Rebel With A Blog : I truly hope you're right, and that my time is near. These novel "labor pains" are something I look forward to looking back on!

    Theresa : Your presence here is always welcome. Join in the blogfests when you feel ready. I'll have your back.

    Katie : It makes me feel useful that I was able to remind you to join in all the fun.

    Charity : If you go back and read my post, you'll notice I took "had" out. I'm happy you enjoyed my beginning. Endings are hard to understand if you've missed what has led up to them.

    Catherine : I am so happy you liked the ending with the owl. If the others had read the first of the story, I'm sure they would have, too. Please come back again. And everyone else, too!

    Sarah : Your last line in your entry truly packs an emotional punch. Thanks for all the kind words about my entry.

    Rebecca : That my words gave you chills means I must be doing something right. Thanks for sharing that.

    Stu : Your entry was great. So Graves was once a mighty human hunter, huh? Now, he's a feline one. Great style you have there.

    Sarah Jayne : That you think my writing is gorgeous makes up for my best friend asking me, "You were trying to be humorous, right?"

    Susan : That you believe my entry had beautiful lines means a lot. Thanks for saying so.

    Laughing Wolf : I'll be looking at your sidebar for those agents. I deeply appreciate that you like my word magic.

    I'm splitting my thanks in two, hopefully to appease the cyber-daemons out there. Roland

  37. Guys, my little finger zigged when it should have zagged, and my whole list of comments to the rest of you was gobbled up by the cyber-daemons. A.Gray, I wanted not so much to play in the dirt but to out and punch a Redwood!

    Hanna : Have a lovely Saturday yourself. Your kind words made mine much better.

    Lynn : I'm glad you believe I succeeded in my aim at trying for the mind-set of the last of the Lakota "Jedi," so to speak.

    Eric : You're right. I'm drawn to dark tales of the supernatural - with a twist of humor.

    Elaine : I love your analogy of my narrative having a verbal heartbeat. I aimed at sounding like a real person's thoughts in the narrative.

    jessjordan : That I had you stop and think is high praise. Thanks.

    Bryan : I'm happy you liked the intro and its twist. That my words would have had you reading more is awesome.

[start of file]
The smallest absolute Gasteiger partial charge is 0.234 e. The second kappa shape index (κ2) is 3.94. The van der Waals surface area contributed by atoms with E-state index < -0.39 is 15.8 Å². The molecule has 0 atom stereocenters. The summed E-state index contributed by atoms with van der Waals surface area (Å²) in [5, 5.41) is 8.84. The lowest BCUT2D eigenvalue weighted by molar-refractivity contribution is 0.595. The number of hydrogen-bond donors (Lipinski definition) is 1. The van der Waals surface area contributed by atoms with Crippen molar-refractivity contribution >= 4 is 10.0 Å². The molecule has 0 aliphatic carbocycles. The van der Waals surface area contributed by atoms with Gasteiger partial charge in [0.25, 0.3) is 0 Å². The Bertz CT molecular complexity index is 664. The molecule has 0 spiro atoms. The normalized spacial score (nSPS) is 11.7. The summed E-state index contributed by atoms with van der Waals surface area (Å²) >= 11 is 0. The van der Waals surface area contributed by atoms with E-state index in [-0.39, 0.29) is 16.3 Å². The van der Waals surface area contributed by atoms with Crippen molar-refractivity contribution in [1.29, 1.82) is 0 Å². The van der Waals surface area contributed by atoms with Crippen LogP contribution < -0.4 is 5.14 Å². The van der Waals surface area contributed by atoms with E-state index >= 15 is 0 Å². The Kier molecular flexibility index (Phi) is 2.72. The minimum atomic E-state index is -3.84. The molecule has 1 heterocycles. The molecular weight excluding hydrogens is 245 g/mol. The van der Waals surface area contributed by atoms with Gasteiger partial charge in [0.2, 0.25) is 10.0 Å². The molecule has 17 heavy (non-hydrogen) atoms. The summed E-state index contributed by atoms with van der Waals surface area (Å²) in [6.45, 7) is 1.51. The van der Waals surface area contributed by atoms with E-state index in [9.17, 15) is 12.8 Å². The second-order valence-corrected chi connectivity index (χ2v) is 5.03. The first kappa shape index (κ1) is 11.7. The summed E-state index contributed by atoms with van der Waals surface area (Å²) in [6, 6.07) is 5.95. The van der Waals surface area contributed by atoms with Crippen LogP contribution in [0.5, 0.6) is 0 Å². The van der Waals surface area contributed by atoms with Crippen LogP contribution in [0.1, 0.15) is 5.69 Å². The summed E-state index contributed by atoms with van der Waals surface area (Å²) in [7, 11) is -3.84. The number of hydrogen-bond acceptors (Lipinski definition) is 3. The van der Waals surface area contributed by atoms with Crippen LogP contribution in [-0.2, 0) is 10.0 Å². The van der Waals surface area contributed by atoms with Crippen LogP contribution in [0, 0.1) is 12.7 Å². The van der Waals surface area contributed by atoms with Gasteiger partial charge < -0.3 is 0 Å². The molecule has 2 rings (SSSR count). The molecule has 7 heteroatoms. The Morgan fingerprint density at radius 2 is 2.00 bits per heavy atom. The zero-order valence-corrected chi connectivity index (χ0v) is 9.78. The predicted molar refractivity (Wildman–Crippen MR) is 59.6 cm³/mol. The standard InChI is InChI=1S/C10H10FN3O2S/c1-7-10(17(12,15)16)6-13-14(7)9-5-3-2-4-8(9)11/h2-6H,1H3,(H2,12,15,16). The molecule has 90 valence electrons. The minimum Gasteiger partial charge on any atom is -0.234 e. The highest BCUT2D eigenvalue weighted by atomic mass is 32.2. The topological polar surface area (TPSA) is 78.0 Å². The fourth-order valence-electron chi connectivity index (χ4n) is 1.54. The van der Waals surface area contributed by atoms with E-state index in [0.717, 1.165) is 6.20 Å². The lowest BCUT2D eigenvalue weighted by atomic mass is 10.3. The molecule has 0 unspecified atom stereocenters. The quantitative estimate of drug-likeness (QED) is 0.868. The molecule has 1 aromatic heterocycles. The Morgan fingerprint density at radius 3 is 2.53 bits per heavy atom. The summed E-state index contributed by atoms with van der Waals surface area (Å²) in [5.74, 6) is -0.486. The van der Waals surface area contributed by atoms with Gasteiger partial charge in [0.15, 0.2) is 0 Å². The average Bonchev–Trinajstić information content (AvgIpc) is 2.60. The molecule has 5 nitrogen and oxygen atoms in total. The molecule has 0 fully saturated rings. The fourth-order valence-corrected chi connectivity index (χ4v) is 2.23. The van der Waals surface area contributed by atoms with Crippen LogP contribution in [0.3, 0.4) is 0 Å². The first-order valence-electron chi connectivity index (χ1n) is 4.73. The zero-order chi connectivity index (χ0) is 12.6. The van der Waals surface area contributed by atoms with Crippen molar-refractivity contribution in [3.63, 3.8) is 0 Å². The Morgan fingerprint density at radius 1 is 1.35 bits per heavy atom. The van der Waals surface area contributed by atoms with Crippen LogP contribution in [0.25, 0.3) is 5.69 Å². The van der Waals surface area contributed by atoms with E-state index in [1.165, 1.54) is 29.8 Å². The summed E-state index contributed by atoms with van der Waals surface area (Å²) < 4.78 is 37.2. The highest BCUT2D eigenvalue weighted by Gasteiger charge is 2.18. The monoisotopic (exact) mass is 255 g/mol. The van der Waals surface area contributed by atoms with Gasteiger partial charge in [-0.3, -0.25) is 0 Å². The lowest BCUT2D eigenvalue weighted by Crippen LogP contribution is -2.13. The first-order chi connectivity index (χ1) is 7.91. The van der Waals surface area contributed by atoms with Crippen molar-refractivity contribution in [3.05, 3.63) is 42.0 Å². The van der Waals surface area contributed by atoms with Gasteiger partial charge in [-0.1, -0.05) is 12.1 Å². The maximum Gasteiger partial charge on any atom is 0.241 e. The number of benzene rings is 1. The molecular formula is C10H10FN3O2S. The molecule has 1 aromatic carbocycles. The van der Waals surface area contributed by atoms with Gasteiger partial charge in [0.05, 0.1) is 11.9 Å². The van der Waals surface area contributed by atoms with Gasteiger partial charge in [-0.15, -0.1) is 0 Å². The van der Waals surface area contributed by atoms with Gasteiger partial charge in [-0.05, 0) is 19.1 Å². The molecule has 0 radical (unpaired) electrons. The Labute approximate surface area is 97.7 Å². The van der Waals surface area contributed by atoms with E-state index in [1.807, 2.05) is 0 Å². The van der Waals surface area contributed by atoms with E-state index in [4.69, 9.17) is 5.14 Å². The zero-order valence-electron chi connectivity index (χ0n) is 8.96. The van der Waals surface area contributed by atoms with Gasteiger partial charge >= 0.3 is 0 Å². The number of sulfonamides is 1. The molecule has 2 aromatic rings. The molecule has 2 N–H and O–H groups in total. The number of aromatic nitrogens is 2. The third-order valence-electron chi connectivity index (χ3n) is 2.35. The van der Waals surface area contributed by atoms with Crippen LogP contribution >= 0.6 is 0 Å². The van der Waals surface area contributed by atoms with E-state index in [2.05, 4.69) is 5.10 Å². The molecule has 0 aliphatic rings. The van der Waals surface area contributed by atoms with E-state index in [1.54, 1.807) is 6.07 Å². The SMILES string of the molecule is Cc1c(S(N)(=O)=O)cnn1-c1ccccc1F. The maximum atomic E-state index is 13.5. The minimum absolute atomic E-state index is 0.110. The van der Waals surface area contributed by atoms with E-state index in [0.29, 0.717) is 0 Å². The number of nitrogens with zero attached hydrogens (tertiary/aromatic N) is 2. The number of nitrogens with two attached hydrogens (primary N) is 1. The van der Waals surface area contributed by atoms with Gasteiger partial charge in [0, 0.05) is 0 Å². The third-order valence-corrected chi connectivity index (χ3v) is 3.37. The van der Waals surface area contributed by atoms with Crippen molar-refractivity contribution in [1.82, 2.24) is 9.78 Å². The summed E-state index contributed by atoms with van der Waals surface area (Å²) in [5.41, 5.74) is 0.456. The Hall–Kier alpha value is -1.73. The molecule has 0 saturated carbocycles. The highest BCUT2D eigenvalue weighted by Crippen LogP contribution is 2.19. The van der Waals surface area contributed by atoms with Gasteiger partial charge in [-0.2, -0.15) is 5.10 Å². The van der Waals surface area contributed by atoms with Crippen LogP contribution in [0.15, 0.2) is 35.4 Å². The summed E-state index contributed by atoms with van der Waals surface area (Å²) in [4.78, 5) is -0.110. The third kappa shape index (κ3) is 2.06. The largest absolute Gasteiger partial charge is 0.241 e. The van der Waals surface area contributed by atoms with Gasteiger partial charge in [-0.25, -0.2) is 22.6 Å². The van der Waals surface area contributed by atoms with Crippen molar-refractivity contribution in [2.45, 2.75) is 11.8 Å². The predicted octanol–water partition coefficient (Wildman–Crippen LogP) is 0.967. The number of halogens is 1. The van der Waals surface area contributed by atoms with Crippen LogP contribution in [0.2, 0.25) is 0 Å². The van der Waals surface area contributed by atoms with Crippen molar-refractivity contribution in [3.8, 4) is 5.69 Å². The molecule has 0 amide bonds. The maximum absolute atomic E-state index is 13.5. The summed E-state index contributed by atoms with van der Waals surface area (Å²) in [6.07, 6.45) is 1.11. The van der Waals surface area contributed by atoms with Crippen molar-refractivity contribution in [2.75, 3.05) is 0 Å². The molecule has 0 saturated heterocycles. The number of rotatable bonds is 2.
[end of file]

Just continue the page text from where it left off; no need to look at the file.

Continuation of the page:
Carolyn V. : Because of Lynn's, Kristie's, andyour curiosity of what happened in between my first and last lines, I'll be posting the whole story tomorrow -- in case anybody else is interested in what happened to Wolf Howl.

    Jai : Evocative, huh? That means a lot coming from you.

    Stephen : Thanks for the encouragement. And both of us soon be accepted by the right agent.

    Assja : Thanks for dropping by and liking what you saw. And please do enter the upcoming blogfests. May 5th is the next : Primal Scream. Link :
    {Samuel McCord's defining moment (at age 15) is my entry.}

    Anne : I thought you would appreciate Bu. Our childhood tales still cling to us in the darkness of our memories.

    Mia : That you believe my last line brilliant and haunting truly means a lot. Thanks.

    Andrew : Let's hope we don't hear Bu, the owl, calling our names for a very, very long time! Love your sense of humor.

    Kittie : That you think my line ranks with the greats moves me at a time when someone else's harsh words earlier today burned. Thanks. With friends like you, I'll be able to toss off the rejections a lot easier.

    A. Grey : That you saw the lines instead of simply reading them is truly high, high praise. And it means you have a great way of turning phrases yourself. I'm glad you saw the last line with Bu, the owl, as I did.

    F. : That my last line lingered in a haunting way is deeply appreciated. And that, like A. Grey, you saw it as well. Hey, that makes my day.

    Thanks, everyone! Your words were healing at a time I needed a breeze at my back. Roland

  38. I love your imagery, especially with color and weather. Great post

  39. Great haunting ending! Thanks for participating!

  40. that's not usually a genre i read, but it was very powerful, esp. the last line. thanks for stopping by.

    btw, love your profile description and blog header. pictures like that always inspire me.

  41. The last lines were outstanding, but it's the poetry of the opening that drew me in. Wonderful work, Roland.

  42. Wow, Roland. Wow. I'm seriously speechless. Your writing is so beautiful - full of images and emotion and power. I loved this!

    P.S. Thanks for stopping by my blog and reminding me. I would have missed all the fun today, if it hadn't been for you. :-)

  43. This is a good example of why I love writers blogs. These little bits of stories are so intriguing.

  44. Your writing is very captivating Roland. It's alomost like poetry and prose all rolled into one. Beautiful. Very interested to know about these characters of yours :)

  45. Roland, you have serious talent! Great imagery. Your prose is almost lyrical. I love this!

    (if you are not blogfested out, I am hosting one: )